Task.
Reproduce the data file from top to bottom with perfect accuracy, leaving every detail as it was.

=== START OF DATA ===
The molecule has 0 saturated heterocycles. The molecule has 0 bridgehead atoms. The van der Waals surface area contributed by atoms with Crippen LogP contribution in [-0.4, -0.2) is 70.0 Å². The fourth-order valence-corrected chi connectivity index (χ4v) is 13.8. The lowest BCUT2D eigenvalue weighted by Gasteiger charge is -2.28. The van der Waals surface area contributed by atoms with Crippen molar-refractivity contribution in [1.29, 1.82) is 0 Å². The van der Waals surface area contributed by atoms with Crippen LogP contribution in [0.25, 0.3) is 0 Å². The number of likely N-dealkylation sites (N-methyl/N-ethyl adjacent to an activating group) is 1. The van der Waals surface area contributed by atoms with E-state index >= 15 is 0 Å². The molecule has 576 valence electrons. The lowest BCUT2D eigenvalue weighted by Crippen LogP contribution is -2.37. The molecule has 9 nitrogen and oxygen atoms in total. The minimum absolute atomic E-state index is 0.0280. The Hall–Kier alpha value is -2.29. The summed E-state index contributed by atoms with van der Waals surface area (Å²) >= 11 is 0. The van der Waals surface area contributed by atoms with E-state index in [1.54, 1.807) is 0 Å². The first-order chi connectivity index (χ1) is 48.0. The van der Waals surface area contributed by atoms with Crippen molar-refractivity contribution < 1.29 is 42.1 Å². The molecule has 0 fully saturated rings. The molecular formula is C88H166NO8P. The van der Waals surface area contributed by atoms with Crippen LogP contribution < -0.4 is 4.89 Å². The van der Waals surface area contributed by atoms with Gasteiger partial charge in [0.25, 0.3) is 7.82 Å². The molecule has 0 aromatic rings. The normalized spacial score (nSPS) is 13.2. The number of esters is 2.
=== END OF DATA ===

The molecule has 0 saturated heterocycles. The molecule has 0 bridgehead atoms. The van der Waals surface area contributed by atoms with Crippen LogP contribution in [-0.4, -0.2) is 70.0 Å². The fourth-order valence-corrected chi connectivity index (χ4v) is 13.8. The lowest BCUT2D eigenvalue weighted by Gasteiger charge is -2.28. The van der Waals surface area contributed by atoms with Crippen molar-refractivity contribution in [1.29, 1.82) is 0 Å². The van der Waals surface area contributed by atoms with Crippen LogP contribution in [0.25, 0.3) is 0 Å². The number of likely N-dealkylation sites (N-methyl/N-ethyl adjacent to an activating group) is 1. The van der Waals surface area contributed by atoms with E-state index >= 15 is 0 Å². The molecule has 576 valence electrons. The lowest BCUT2D eigenvalue weighted by Crippen LogP contribution is -2.37. The molecule has 9 nitrogen and oxygen atoms in total. The minimum absolute atomic E-state index is 0.0280. The Hall–Kier alpha value is -2.29. The summed E-state index contributed by atoms with van der Waals surface area (Å²) >= 11 is 0. The van der Waals surface area contributed by atoms with E-state index in [1.54, 1.807) is 0 Å². The first-order chi connectivity index (χ1) is 48.0. The van der Waals surface area contributed by atoms with Crippen molar-refractivity contribution < 1.29 is 42.1 Å². The molecule has 0 fully saturated rings. The molecular formula is C88H166NO8P. The van der Waals surface area contributed by atoms with Crippen LogP contribution < -0.4 is 4.89 Å². The van der Waals surface area contributed by atoms with Gasteiger partial charge in [0.25, 0.3) is 7.82 Å². The molecule has 0 aromatic rings. The normalized spacial score (nSPS) is 13.2. The number of esters is 2.